Ribbon, an art series designed by Hive Public Space to help people learn to connect.

The Ribbon is part of a series of artworks designed by The Urban Conga in collaboration with Hive Public Space and the Long Island City Partnership as a way to evoke communal connections in various areas of Long Island City, New York.

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The work wraps through several spaces, subtly engaging with the existing infrastructure. Photo credit: Savannah Lauren

Ribbon was designed by The Urban Conga in collaboration with Hive Public Space and the Long Island City Partnership. Ribbon is a part of the LIC (Re)Connects art series produced by Hive PS as a way to evoke communal connection within a multitude of areas throughout Long Island City, NY. Ribbon is just one component of an ecosystem of playful urban activations happening throughout the city, from murals to augmented reality experiences, all focused on reconnecting the community to one another. As we all begin to be reintroduced into social environments, we are becoming increasingly aware of the need for inclusive ways to reconnect with one another.

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Photo credit: Savannah Lauren

Ribbon was developed as a temporary installation that looks at new ways of adapting existing spaces and infrastructure to become platforms for social interaction and communal activity through open-ended play design.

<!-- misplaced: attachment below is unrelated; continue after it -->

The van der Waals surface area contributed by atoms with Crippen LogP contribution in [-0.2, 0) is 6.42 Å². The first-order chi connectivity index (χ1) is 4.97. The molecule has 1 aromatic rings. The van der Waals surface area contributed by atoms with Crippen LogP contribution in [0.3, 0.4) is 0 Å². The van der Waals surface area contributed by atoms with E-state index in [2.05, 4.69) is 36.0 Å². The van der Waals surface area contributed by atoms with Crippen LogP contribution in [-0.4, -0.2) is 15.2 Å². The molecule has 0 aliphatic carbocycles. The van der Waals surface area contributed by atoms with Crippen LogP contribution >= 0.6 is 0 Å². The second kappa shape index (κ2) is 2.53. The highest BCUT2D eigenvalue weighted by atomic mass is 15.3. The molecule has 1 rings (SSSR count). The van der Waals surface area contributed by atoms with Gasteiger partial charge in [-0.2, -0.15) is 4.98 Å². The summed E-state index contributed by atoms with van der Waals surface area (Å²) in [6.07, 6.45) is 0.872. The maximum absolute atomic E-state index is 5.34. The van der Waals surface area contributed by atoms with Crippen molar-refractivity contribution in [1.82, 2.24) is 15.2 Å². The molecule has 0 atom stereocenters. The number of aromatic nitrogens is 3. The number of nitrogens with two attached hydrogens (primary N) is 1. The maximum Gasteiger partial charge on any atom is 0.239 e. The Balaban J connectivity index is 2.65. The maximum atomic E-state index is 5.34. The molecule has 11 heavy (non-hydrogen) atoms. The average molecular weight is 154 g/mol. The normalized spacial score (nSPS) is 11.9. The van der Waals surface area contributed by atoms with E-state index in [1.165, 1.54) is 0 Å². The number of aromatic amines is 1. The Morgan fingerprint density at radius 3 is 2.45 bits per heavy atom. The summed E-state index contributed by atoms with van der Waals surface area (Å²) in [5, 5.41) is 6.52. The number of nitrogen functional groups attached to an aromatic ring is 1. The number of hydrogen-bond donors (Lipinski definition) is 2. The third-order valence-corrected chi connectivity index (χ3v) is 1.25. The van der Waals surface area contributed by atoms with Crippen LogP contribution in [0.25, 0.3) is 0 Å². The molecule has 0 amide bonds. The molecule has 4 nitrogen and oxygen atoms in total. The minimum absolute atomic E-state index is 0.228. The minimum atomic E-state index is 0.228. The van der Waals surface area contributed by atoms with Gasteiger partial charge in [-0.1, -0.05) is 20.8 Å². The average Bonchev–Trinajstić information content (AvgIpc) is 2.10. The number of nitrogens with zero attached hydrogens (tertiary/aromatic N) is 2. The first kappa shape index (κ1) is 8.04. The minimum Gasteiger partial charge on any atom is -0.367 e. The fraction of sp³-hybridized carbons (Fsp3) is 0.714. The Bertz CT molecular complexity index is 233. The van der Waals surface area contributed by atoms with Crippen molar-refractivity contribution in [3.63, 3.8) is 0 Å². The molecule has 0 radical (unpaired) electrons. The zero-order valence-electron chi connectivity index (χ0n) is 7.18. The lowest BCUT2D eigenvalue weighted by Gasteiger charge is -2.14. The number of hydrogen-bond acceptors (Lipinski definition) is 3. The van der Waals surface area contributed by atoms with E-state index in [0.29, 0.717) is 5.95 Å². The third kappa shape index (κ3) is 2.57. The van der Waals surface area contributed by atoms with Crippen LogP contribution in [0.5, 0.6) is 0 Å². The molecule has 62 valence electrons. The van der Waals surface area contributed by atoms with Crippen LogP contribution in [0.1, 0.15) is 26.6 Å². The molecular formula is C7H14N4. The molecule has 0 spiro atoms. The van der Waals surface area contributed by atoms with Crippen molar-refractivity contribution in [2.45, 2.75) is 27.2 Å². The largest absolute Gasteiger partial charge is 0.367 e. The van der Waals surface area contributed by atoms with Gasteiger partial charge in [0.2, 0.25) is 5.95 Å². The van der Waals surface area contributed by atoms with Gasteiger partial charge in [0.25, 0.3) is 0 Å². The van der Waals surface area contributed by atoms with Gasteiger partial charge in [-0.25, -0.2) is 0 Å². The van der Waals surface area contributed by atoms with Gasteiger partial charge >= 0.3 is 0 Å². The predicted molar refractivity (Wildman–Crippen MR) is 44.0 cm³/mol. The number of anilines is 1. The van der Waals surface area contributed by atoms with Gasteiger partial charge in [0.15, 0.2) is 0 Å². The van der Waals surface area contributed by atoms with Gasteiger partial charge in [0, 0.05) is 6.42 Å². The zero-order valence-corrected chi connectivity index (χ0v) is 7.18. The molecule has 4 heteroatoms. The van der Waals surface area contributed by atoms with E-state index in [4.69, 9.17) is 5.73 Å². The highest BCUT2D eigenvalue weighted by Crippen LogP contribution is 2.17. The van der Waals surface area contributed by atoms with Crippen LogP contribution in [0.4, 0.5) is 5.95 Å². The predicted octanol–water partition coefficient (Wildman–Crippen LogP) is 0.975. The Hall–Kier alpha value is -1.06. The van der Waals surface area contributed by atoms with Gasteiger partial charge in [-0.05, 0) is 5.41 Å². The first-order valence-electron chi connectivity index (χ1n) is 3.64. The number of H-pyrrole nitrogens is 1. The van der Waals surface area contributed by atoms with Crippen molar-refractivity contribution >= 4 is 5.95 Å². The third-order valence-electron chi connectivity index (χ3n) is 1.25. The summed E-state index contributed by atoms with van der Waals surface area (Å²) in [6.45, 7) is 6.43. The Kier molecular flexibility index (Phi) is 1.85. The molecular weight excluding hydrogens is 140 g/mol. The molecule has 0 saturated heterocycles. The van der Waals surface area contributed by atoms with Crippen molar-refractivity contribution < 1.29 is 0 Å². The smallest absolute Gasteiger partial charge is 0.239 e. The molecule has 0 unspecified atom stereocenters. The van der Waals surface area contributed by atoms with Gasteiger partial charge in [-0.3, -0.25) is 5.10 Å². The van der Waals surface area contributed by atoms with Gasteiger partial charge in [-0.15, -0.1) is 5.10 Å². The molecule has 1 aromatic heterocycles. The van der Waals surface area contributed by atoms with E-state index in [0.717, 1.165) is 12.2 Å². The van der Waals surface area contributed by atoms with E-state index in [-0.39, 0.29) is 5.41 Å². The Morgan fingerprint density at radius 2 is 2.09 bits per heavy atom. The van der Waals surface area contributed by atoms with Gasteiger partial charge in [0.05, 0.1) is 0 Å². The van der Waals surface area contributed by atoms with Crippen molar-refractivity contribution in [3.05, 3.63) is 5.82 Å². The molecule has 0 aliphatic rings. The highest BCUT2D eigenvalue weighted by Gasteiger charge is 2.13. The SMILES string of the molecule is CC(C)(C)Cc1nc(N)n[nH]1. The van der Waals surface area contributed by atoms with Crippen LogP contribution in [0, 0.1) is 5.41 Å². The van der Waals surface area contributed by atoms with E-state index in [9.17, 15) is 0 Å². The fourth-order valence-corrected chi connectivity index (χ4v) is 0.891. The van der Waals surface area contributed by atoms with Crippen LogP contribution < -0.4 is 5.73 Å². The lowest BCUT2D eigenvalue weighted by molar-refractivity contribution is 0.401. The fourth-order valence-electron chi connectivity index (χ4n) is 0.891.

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Photo credit: Savannah Lauren

Ribbon acts as a playful gesture, wrapping around and framing out different moments throughout several pedestrian pathways and communal spaces within Long Island City. The piece begins to playfully disrupt one’s daily routine and encourages them to begin to look at their surrounding context in new ways. The flowing motion of the work acts like a piece of ribbon guiding you off your path and into areas you may not have explored previously. The work becomes a series of timeless landmarks, always changing and responding to the people, the landscape, and the interactions between them, and sparking memorable experiences that keep encouraging people to come back and engage with the work, the surrounding spaces, and each other in new ways. 

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Photo credit: Savannah Lauren

The work steps off the pedestal and allows users to physically engage and manipulate the pieces by rotating each of the units attached to the main structure. As one begins to move the kinetic pieces, they begin to not only transform the work itself, but also manipulate the surrounding area through the work’s ability to reflect and refract light onto the built environment.

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The light reflecting and refracting off the work changes with the time of day. Photo credit: Savannah Lauren

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This image shows a local resident playing with the reflections of the units. Photo credit: Savannah Lauren